Police Recruitment and Retention for the New Millennium

Police Recruitment and Retention for the New Millennium: The State of Knowledge

Jeremy M. Wilson
Erin Dalton
Charles Scheer
Clifford A. Grammich
Copyright Date: 2010
Published by: RAND Corporation
Pages: 150
https://www.jstor.org/stable/10.7249/mg959doj
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  • Book Info
    Police Recruitment and Retention for the New Millennium
    Book Description:

    Many police departments report difficulties in creating a workforce that represents community demographics, is committed to providing its employees the opportunity for long-term police careers, and effectively implements community policing. This book summarizes lessons on recruiting and retaining effective workforces.

    eISBN: 978-0-8330-5050-2
    Subjects: Law, Political Science, Management & Organizational Behavior

Table of Contents

  1. Front Matter
    (pp. i-ii)
  2. Preface
    (pp. iii-iv)
  3. Table of Contents
    (pp. v-viii)
  4. Figures
    (pp. ix-x)
  5. Tables
    (pp. xi-xii)
  6. Summary
    (pp. xiii-xvi)
  7. Acknowledgments
    (pp. xvii-xviii)
  8. Abbreviations
    (pp. xix-xx)
  9. CHAPTER ONE Introduction
    (pp. 1-2)

    In early 2009, Congress appropriated $1 billion for the U.S. Department of Justice, Office of Community Oriented Policing Services (COPS), for the COPS Hiring Recovery Program to help stabilize law-enforcement positions. The COPS office received a staggering 7,272 applications for this program requesting $8.3 billion to support more than 39,000 sworn-officer positions throughout the United States (COPS, 2009a). These statistics highlight two glaring facts: The need for police officers is great, yet the ability to support the officers is limited.

    While recent recessionary conditions have mitigated some of these problems for some agencies, others report staffing shortages (a few even...

  10. CHAPTER TWO The Dynamic Police Staffing Challenge: The Bucket Metaphor
    (pp. 3-28)

    Diminishing sources of recruitment, increasing causes for attrition, and broadening police responsibilities all shape questions of workforce supply and demand. To conceptualize and delineate the distinct forces at work, we use the metaphor of a bucket (Figure 2.1). In this metaphor, the size of the bucket represents the absolute need or demand for police officers, which will vary by agency based on workload determinants and service objectives.

    The water inside the bucket represents the current level of police strength. The water level varies over time with accession and attrition and frequently does not fill the bucket because the demand for...

  11. CHAPTER THREE Retention: Plugging the Hole in the Bucket
    (pp. 29-64)

    “Our people are our most important asset” is a frequently used phrase in police management. This saying magnifies why employee turnover is an important issue facing police organizations. Crucial issues related to employee turnover include its consequences for an organization, what it indicates about organizational health and functioning (e.g., the efficiency of personnel management and planning), and the changing nature of modern-day policing. In this chapter, we place issues of police turnover in context by examining what is known about retaining officers, as well as experiences from other fields that might support different approaches to officer retention.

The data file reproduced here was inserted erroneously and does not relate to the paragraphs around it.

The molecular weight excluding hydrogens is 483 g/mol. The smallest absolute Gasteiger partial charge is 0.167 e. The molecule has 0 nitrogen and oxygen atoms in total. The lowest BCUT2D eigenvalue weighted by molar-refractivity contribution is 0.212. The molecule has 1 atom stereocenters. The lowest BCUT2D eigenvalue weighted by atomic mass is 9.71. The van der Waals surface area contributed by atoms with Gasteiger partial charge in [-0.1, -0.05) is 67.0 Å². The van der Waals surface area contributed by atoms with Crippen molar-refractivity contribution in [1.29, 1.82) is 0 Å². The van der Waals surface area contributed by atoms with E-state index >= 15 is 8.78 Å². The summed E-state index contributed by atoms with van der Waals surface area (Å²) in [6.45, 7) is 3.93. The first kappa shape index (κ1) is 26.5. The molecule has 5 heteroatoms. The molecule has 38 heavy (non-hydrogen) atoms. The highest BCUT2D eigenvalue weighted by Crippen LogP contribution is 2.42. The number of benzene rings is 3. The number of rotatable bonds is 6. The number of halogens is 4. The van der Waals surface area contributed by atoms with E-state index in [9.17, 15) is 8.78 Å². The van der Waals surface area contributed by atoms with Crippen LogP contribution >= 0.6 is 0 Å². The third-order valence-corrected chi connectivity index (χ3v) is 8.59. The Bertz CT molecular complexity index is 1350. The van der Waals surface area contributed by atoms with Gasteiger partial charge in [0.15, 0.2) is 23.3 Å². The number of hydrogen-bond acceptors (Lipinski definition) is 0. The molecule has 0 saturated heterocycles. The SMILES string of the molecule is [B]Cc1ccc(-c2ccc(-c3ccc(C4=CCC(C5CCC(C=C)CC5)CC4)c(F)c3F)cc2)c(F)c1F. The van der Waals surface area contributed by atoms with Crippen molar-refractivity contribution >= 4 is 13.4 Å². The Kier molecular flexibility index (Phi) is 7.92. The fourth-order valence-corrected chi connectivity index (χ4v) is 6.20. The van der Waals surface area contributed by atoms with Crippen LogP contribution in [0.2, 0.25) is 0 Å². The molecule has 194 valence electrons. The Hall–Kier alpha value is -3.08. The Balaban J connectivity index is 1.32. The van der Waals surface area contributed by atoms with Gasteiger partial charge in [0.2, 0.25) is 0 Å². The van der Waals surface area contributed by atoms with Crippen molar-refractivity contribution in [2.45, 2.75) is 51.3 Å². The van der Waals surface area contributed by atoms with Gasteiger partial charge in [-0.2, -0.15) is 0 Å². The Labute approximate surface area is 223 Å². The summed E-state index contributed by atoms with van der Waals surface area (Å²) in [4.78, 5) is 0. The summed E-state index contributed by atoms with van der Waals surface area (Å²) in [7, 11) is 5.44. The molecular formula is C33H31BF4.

Turnover occurs when...

  12. CHAPTER FOUR Recruitment: Filling the Bucket
    (pp. 65-88)

    Throughout the 2000s, police-officer recruitment has concerned police executives and administrators from agencies of varying size and locale. Early in the decade, the nation’s largest agencies, including those in Chicago, New York, and Los Angeles, reported problems recruiting qualified applicants (Butterfield, 2001). Half of all agencies and two-thirds of those serving at least 50,000 residents also reported staffing problems stemming from a lack of qualified applicants (Koper, Maguire, and Moore, 2001). In 2004, California police chiefs identified recruitment and retention as their second-most pressing issue, trailing only funding (California Police Chiefs Association, 2004) and reflecting concerns of earlier years (California...

  13. CHAPTER FIVE The Most-Promising Practices for Maintaining Police Workforce Levels
    (pp. 89-92)

    In some ways, recruitment and retention are more of an art than a science. Empirical evidence on what appear to be promising practices is often lacking. Nevertheless, in concluding this work, we note several practices we have discussed that can affect multiple areas of recruitment and retention—and perhaps be of greatest promise to police agencies. Table 5.1 groups these practices into five categories, as presented earlier, and cites some relevant research on each. In this chapter, we also discuss the potential benefits and difficulties in them.

    The benefits ofplanning and analysiscan include understanding the depth and nature of...

  14. Bibliography
    (pp. 93-130)
  15. Back Matter
    (pp. 131-131)